(DALLAS, TX; Thursday, March 3, 2011) The Texas Court of Criminal Appeals issued an opinion yesterday fully exonerating Cornelius Dupree who served 30 years for a Dallas rape and robbery that he did not commit. The ruling was in response to a motion by the Innocence Project, which, with the support of the Dallas Country District Attorney’s office, conducted DNA testing of crime scene evidence that proved Dupree could not have been involved in the crime. Dupree was declared innocent of the crime by the trial judge on January 4, 2011.
Earlier in the week, Dupree, who was misidentified as the perpetrator of the crime, appeared before the Texas Senate Criminal Justice Committee to lobby for the passage of a bill that would put safeguards in place to help prevent misidentification. “While I will never be able to regain the many years I lost in prison, I hope that my experience will motivate our lawmakers to pass the eyewitness identification reform bill so that others don’t have to suffer like I did,” said Dupree.
Misidentification is the leading cause of wrongful convictions, representing 75% of the 266 DNA exonerations nationwide. “Dallas has already adapted the best practices for identification procedures, but it’s time the rest of the state catches up,” said Barry Scheck, Co-Director of Innocence Project, which is affiliated with Cardozo School of Law. “Hopefully, Cornelius’ experiences will serve as a stirring reminder to legislators that misidentifications harm everyone: an innocent person is unjustly punished and the real perpetrator goes free to commit more crimes.”
SB 121, authored by Sen. Ellis, and HB 215, authored by Rep. Gallego, would require all law enforcement agencies to adopt written policies for identification procedures, including lineups and photo arrays such as the one used in Dupree’s case. These procedures must be based on scientific research on eyewitness memory to increase accuracy and reliability. They must also include instructions to witnesses, documentation and preservation of witness statements and identification procedures as well as procedures for assigning lineup and photo array administrators to prevent opportunities to influence the witness.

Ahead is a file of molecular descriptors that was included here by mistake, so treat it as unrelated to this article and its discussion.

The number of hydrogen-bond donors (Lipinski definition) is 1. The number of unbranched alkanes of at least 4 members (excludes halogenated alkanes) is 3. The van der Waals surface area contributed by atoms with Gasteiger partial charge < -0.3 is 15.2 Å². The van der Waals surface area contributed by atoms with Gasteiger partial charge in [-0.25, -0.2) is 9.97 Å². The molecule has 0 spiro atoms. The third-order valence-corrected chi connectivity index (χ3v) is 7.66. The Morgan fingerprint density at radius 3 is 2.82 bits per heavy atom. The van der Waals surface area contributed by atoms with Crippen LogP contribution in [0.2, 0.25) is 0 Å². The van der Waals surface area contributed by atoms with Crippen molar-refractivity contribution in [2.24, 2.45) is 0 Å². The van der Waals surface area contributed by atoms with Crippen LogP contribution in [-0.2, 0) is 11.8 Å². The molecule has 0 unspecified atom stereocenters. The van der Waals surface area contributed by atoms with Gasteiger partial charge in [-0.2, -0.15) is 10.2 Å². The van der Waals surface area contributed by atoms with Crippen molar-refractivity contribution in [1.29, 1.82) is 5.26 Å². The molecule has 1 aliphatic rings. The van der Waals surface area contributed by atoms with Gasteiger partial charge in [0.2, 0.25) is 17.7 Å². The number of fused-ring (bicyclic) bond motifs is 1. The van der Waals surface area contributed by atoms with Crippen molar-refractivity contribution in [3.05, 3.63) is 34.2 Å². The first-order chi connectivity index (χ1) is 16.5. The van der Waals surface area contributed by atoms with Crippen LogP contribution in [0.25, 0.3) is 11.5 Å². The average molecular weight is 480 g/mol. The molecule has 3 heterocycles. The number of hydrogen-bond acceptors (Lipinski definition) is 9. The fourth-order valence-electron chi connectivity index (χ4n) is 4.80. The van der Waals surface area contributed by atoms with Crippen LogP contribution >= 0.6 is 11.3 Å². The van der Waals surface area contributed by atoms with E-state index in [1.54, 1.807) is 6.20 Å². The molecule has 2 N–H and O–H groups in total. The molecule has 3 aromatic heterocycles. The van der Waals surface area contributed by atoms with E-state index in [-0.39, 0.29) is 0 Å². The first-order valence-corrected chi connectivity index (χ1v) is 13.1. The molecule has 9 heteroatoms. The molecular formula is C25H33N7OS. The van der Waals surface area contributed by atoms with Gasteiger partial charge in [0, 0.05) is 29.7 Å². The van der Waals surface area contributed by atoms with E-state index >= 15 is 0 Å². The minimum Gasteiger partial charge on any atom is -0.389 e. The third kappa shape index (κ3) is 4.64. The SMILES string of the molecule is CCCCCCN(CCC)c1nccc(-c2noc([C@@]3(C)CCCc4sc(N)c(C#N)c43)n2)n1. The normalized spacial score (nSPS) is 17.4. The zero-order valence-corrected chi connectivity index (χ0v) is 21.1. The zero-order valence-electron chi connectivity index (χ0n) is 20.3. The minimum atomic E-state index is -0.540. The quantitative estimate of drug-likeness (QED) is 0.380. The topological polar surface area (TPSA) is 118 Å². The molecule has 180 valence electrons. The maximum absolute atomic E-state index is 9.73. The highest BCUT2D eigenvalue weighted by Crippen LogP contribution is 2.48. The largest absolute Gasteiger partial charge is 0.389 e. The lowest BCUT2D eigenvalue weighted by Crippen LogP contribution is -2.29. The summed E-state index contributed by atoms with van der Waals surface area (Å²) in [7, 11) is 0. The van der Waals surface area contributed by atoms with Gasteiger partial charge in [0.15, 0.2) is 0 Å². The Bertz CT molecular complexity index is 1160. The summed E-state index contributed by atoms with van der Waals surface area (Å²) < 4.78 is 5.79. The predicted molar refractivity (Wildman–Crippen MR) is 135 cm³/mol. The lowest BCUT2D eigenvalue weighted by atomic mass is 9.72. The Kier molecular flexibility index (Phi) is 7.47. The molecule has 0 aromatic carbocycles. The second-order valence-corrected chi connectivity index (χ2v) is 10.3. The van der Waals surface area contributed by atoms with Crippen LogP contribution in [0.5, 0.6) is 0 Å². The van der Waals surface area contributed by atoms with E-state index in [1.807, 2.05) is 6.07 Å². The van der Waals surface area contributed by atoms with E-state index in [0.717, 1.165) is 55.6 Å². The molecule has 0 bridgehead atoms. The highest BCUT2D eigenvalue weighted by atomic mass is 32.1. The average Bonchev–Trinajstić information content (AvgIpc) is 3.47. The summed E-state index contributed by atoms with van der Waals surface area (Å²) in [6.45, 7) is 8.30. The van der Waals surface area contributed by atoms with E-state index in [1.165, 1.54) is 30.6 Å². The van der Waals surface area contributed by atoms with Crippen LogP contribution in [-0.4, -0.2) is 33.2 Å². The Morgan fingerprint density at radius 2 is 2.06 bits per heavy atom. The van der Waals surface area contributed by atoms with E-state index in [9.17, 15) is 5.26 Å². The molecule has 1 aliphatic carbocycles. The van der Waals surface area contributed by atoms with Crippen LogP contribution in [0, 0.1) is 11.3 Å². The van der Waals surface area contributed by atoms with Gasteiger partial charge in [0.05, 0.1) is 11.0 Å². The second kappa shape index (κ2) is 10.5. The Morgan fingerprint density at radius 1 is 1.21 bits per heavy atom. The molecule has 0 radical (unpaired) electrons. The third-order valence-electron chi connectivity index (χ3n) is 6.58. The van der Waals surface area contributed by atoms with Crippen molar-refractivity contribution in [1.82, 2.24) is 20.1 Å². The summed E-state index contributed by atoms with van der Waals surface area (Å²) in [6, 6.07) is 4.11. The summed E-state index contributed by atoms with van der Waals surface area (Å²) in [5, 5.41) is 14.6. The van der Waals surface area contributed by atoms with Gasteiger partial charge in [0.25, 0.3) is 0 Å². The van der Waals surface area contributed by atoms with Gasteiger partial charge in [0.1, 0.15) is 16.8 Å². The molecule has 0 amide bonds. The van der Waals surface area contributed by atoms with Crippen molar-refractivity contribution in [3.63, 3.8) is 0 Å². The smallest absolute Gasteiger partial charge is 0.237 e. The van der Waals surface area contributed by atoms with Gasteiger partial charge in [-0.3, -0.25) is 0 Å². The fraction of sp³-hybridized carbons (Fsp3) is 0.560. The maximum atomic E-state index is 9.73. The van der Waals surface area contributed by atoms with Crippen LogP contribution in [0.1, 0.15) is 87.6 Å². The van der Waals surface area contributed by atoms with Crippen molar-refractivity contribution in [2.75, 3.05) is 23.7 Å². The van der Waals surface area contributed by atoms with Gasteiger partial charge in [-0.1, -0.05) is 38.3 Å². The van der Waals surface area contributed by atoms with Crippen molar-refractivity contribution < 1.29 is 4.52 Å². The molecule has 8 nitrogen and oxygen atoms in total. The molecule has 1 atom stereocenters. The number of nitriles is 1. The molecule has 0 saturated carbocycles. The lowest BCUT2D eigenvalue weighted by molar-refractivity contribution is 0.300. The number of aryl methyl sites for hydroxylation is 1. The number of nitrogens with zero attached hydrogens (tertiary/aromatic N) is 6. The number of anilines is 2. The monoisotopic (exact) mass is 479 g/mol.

After serving 30 years of a 75 year sentence for a 1979 rape and robbery, Dupree was released on parole on July 22, 2010. Less than two weeks after his release, initial DNA testing indicated that Dupree was innocent of the crime. Later tests confirmed these results, leading to the trial judge declaring him innocent on January 4, 2011. The same day he was released from prison, Dupree married his longtime girlfriend Selma Dupree. The couple lives in Houston. Dupree recently began taking computer classes at Houston Community College and is interning for Innocence Project Board Chairman and state Sen. Rodney Ellis.
Dupree always maintained his innocence of the November 23, 1979 rape and robbery was denied parole on two occasions because of his refusal to admit guilt in the case.
The night of the crime, two men approached a 26-year-old female and her male friend in the parking lot of a drive-in grocery and forced them into the male victim’s car at gunpoint. The male victim was forced to drive them in his car, during which time the perpetrators robbed both victims of their money and personal property. The perpetrators forced the male to pull over at a highway exit and ordered him out of the vehicle. They continued on to a nearby park where both perpetrators raped the victim.
On December 1, 1979, Dupree, then 19, and a friend named Anthony Massingill were on their way to a party when they were stopped and frisked approximately two miles from the drive-in grocery where the crime began. Police recovered a handgun from Massingill and placed the two men under arrest. The following day, the female victim selected Dupree’s and Massingill’s photographs from a photo array. The male victim, however, was unable to identify either defendant in the same photo array. At the identification hearing and trial, which took place approximately four months after the attack, both victims identified Dupree and Massingill in court as their attackers. During the identification hearing, however, the female victim repeatedly misidentified a photo of Massingill as Dupree before finally identifying it as Dupree’s photograph. The victims are both white and both Dupree and Massingill are black.
Dupree’s defense at trial was misidentification. However, he and Massingill were both found guilty of aggravated robbery with a deadly weapon on April 3, 1980. Dupree was sentenced to 75 years in prison. The prosecutors ultimately chose not to pursue the rape charges because a conviction would not have resulted in additional jail time. Dupree appealed his conviction several times, but these efforts were unsuccessful.
Dupree is represented by Innocence Project attorneys Scheck and Morrison as well as Robert C. Hinton of Dallas. A copy of the court’s decision is available here
. The writ of habeas corpus cover form filed by the Innocence Project is available here
, a copy of the memorandum in support of the writ is available here
and a copy of the agreed findings of facts is available here